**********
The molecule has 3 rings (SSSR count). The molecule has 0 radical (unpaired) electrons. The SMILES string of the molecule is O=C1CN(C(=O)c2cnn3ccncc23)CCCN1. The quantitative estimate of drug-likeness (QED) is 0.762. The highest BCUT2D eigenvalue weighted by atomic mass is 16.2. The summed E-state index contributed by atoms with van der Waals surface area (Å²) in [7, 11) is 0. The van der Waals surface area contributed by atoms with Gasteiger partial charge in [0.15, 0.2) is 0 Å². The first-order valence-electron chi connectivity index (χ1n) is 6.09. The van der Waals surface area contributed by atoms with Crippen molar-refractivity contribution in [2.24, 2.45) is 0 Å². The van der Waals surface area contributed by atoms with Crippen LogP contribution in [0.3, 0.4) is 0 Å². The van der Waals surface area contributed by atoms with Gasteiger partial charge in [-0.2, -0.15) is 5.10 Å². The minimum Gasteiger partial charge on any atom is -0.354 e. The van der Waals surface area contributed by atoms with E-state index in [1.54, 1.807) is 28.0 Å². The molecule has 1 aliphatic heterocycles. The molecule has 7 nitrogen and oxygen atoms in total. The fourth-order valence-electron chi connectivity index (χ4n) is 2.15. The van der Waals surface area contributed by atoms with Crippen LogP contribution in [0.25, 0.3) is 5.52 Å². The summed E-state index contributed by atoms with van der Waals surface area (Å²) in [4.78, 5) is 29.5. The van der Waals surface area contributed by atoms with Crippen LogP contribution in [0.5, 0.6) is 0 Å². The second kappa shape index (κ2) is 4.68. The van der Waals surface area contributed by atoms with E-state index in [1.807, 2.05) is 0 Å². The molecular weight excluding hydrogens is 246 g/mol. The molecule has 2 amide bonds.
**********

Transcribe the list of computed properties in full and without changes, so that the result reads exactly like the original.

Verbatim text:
The molecule has 3 rings (SSSR count). The molecule has 0 radical (unpaired) electrons. The SMILES string of the molecule is O=C1CN(C(=O)c2cnn3ccncc23)CCCN1. The quantitative estimate of drug-likeness (QED) is 0.762. The highest BCUT2D eigenvalue weighted by atomic mass is 16.2. The summed E-state index contributed by atoms with van der Waals surface area (Å²) in [7, 11) is 0. The van der Waals surface area contributed by atoms with Gasteiger partial charge in [0.15, 0.2) is 0 Å². The first-order valence-electron chi connectivity index (χ1n) is 6.09. The van der Waals surface area contributed by atoms with Crippen molar-refractivity contribution in [2.24, 2.45) is 0 Å². The van der Waals surface area contributed by atoms with Crippen LogP contribution in [0.3, 0.4) is 0 Å². The van der Waals surface area contributed by atoms with Gasteiger partial charge in [-0.2, -0.15) is 5.10 Å². The minimum Gasteiger partial charge on any atom is -0.354 e. The van der Waals surface area contributed by atoms with E-state index in [1.54, 1.807) is 28.0 Å². The molecule has 1 aliphatic heterocycles. The molecule has 7 nitrogen and oxygen atoms in total. The fourth-order valence-electron chi connectivity index (χ4n) is 2.15. The van der Waals surface area contributed by atoms with Crippen LogP contribution in [0.25, 0.3) is 5.52 Å². The summed E-state index contributed by atoms with van der Waals surface area (Å²) in [4.78, 5) is 29.5. The van der Waals surface area contributed by atoms with Crippen LogP contribution in [0.5, 0.6) is 0 Å². The second kappa shape index (κ2) is 4.68. The van der Waals surface area contributed by atoms with E-state index in [1.807, 2.05) is 0 Å². The molecular weight excluding hydrogens is 246 g/mol. The molecule has 2 amide bonds.